According to the ACS's Guide to Quit Smoking, 20 minutes after quitting, your heart rate and blood pressure drops. Within 12 hours, poisonous carbon monoxide levels in your blood normalize. In a few months, you get an increase in lung function, and after a smoke-free year, the risk of coronary heart disease is greatly reduced.

Smoking is a physical and psychological addition, and the latest research shows that a successful cessation program addresses both aspects of the habit.

Dr. Dawn Elise Wiatrek, Quitline Director of the National Cancer Information Center, a division of the American Cancer Society, says the Department of Health and Human Services is updating its guidelines. "It supports a combination of approaches in quitting smoking," she says. Nicotine replacement therapy coupled with counseling more than doubles your chances of quitting.

Nicotine-filled lozenges, gum, patches and inhalers should do the trick on your physical addition. When used properly, they will help you reduce your nicotine intake without the full impact of nicotine withdrawal. Those symptoms include depression, trouble concentrating, irritability and increased appetite. Nicotine replacement therapies may also have side effects, such as nausea, mouth sours and dizziness, but at least you forego the system-shock of going cold turkey.

New drugs like Chantix from Pfizer ( PFE) or Zyban from Glaxosmithkline ( GSK) are also helpful tools.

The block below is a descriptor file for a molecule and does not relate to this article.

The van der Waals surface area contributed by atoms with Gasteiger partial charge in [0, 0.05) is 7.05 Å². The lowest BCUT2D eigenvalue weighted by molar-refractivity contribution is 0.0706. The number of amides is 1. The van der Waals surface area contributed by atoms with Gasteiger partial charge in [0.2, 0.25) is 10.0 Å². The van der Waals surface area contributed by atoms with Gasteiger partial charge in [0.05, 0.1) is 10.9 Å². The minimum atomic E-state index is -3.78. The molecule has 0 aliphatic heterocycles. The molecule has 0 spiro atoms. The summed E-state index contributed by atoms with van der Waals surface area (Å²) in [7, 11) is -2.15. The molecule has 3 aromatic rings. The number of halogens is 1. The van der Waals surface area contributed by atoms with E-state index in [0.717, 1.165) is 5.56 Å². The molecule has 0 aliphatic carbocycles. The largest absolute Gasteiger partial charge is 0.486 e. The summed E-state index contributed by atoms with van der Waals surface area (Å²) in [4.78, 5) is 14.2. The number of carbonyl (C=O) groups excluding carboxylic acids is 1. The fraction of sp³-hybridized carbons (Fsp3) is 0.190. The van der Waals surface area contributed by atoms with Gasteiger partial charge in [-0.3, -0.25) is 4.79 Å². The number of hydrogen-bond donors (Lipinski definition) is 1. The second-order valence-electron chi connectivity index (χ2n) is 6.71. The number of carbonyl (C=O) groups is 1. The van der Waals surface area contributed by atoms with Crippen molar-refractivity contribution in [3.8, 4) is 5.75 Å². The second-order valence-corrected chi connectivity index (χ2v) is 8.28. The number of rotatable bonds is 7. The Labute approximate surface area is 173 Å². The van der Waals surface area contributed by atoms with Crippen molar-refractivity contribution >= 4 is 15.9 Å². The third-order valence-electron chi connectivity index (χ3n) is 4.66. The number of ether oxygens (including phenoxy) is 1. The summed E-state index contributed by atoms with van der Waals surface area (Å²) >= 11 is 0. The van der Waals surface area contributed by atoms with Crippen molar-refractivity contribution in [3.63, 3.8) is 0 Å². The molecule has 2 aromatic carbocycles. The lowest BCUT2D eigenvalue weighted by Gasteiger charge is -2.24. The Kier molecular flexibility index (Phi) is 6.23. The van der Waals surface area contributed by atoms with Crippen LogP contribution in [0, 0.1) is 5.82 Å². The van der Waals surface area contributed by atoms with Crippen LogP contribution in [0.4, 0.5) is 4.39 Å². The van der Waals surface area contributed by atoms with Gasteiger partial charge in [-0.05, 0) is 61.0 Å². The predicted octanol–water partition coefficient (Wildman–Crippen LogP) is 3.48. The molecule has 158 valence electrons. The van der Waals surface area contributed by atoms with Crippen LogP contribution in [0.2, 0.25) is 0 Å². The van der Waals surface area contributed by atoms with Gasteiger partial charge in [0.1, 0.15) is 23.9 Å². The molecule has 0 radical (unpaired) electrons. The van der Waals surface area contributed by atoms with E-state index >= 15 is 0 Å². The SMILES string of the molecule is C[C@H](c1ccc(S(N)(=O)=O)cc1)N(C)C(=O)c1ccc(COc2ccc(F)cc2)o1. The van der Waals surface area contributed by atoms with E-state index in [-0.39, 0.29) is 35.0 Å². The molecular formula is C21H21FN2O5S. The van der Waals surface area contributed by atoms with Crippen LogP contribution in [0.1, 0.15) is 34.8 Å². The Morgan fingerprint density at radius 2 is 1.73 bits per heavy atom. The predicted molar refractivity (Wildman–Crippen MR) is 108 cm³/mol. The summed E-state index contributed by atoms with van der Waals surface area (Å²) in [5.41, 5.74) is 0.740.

If you embark on an NRT program, it's critical to follow the instructions for weaning off. Any type of nicotine product has the potential for addiction, so it is important to be clear why you are using these products in the first place.

Mind Control

Once the biological (physical) addiction goes away, the (psychological) habit tends to stay. To combat the psychological ties to nicotine, combine an NRT with telephone-based, one-on-one or group counseling. Having a supportive network of family and friends and forming healthy habits to fill your time is also crucial.

Some programs promote the counseling without the NRT. An esteemed colleague tried to stop smoking a couple of years ago by joining Smoke Enders. The program touts "no gums; no patches, no shock therapy; no herbal concoctions." The group met weekly to chat and members would gradually replace their favorite brand of cigarettes with ones that had less nicotine or did not taste as good.

Sad to say, he smokes throughout the day now -- but he is hooked on ultra-light somethings, which may be just as harmful as the full-strength ones, because people tend to pull extra hard in search of flavor. The program, while it may work for others, clearly did not work for him.

Many believe we all die at a preset time anyway, but why not let something completely uncontrollable get you -- it's more noble.

Helpful Links

Here is a link to the National Cancer Institute's Fact Sheet on why you should quit and how to get help.

For one-stop shopping, MedlinePlus -- sponsored by the U.S. National Library of Medicine and the National Institute of Health -- offers tips from the American Cancer Society, American Heart Association, Mayo Foundation for Medical Education and Research, and others.

The American Cancer Society has a helpful guide to quitting smoking. In addition, smokers can get help finding a Quitline phone counseling program in their area by calling the ACS at 1-800-ACS-2345 (1-800-227-2345). Telephone quitlines are a convenient new resource, available for free in many states, the site says.

The ACS has a calculators to show you how much you smoke long term, and what it costs you.